Clarke isn't making a prediction here, but I still couldn't resist this story, because the Irma and Paul Milstein Family Hall of Ocean Life has just opened a special exhibition with a renovated diorama that depicts this very encounter:
( Milstein Hall of Ocean Life )
The animation brings to life a scene that has fascinated visitors for decades—the sperm whale and giant squid diorama in the Irma and Paul Milstein Family Hall of Ocean Life, which is now celebrating the 10th anniversary of a masterful renovation.
In what is one of the most dramatic dioramas in the Museum, a giant squid is caught in the sperm whale’s mouth, its tentacles grasping at the whale’s head, which is actually an oversized snout. Sperm whales (Physeter macrocephulus) interpret reflections of sounds generated by this uniquely shaped snout, employing a form of echolocation akin to that used by bats, to “see” their way through deep, dark water and to hunt prey...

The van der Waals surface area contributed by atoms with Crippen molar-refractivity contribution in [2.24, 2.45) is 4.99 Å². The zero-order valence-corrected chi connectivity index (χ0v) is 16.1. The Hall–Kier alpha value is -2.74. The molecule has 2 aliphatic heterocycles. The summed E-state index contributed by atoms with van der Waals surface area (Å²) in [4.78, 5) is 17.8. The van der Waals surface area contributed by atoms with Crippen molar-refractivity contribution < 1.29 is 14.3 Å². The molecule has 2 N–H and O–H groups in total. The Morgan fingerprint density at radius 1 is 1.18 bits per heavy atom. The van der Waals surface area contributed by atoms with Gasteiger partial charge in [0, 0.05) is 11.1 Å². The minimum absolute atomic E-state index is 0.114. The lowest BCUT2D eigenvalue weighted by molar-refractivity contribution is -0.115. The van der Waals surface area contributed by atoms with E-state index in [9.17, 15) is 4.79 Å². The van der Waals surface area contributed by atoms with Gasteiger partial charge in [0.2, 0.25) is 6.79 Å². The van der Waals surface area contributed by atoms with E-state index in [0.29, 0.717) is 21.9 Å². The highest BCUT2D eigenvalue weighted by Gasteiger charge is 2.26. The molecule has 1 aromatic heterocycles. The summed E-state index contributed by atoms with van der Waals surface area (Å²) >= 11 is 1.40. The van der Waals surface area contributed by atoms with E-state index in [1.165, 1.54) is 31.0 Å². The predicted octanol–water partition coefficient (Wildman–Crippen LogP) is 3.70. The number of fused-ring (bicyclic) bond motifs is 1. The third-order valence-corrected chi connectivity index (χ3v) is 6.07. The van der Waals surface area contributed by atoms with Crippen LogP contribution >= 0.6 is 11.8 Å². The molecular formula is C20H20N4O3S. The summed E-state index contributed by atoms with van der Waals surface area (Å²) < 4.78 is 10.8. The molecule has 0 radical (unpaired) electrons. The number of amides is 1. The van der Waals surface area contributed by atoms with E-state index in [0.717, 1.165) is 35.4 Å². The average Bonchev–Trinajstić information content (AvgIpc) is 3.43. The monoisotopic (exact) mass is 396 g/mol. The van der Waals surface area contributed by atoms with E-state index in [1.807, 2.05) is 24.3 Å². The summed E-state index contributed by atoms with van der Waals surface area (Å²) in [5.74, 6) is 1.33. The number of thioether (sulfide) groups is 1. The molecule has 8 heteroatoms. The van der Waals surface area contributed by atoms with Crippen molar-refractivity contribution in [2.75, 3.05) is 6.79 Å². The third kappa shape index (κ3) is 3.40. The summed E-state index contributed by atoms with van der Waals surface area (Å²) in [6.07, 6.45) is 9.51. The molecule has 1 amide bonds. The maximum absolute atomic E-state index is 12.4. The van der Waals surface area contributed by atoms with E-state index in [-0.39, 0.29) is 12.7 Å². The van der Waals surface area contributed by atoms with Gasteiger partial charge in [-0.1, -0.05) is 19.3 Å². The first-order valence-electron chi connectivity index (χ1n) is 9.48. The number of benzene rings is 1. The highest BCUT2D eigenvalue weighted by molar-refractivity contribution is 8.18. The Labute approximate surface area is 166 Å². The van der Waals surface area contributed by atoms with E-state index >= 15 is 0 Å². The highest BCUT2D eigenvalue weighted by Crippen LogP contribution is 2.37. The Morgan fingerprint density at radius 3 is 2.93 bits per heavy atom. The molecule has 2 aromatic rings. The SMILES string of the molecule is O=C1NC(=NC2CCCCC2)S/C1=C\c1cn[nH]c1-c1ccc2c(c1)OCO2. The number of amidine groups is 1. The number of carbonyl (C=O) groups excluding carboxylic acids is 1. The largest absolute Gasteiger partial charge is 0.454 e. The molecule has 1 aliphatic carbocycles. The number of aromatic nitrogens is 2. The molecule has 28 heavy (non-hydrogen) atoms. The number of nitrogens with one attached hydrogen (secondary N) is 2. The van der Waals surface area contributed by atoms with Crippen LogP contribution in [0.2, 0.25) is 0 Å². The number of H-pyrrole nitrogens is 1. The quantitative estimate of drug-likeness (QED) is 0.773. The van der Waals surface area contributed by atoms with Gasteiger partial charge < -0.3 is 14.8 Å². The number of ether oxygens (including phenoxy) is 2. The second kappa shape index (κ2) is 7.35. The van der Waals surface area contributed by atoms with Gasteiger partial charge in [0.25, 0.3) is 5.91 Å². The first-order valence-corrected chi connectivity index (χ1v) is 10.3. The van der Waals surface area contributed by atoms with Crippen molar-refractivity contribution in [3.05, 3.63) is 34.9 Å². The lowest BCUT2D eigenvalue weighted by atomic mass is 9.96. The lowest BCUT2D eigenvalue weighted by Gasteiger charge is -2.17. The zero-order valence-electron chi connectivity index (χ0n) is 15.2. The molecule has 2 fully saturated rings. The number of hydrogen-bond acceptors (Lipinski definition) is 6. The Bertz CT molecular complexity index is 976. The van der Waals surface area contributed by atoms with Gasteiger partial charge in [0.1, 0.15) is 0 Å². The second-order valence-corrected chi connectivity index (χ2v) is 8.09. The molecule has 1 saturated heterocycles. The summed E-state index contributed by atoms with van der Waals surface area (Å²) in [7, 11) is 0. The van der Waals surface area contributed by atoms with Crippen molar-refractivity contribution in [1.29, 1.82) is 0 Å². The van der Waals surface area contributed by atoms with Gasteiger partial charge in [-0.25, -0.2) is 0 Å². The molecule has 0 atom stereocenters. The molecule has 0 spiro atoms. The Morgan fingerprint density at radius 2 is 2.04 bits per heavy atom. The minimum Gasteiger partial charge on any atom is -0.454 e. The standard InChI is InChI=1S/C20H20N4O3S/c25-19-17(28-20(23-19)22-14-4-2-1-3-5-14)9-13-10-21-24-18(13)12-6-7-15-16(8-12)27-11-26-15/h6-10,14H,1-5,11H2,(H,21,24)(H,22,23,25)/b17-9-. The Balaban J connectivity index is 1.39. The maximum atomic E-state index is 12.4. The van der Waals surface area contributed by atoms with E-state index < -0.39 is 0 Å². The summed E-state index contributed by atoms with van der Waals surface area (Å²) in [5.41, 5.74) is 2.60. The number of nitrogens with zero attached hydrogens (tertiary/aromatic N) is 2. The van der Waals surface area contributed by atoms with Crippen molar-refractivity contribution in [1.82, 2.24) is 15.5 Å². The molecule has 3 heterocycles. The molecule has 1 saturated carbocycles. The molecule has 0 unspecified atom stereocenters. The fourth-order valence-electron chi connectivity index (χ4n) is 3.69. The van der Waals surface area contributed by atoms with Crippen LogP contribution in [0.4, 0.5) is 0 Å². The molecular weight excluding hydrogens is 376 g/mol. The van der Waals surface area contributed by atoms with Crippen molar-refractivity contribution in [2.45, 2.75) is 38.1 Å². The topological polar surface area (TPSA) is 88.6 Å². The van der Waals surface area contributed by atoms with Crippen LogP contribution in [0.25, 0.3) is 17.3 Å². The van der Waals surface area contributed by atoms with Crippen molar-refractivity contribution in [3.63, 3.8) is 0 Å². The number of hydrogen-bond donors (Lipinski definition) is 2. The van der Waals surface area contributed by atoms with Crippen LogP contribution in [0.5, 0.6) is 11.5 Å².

Sperm whales are known to dive over 6,500 feet in pursuit of food, staying under water for more than an hour. Of course, no humans have ever seen an encounter between a sperm whale and a giant squid, but the evidence is found in the stomachs of sperm whales that contain the indigestible beaks and other body parts of giant squids...
Via American Museum of Natural History; special thanks to Eric N. for spotting this story.
Scroll down for more stories in the same category. (Story submitted 6/7/2013)
Follow this kind of news @Technovelgy.
| Email | RSS | Blog It | Stumble | del.icio.us | Digg | Reddit |
you like to contribute a story tip?
Get the URL of the story, and the related sf author, and add
Comment/Join discussion ( 0 )
Related News Stories -
Engineered Bacteria Produces Gasoline
'They call 'em culture tanks... [they] produce oil as a waste product.'- Hal Clement, 1950.
Did Humans Result from Pig-Chimp Hybridization?
Is it possible that human origins can be best explained by hybridization between swine and chimpanzees?
Roboroach Control? There's An App For That
'A cable, here, from the controller to the interface plug... wires from that to the brain.'- Thomas Easton, 1990.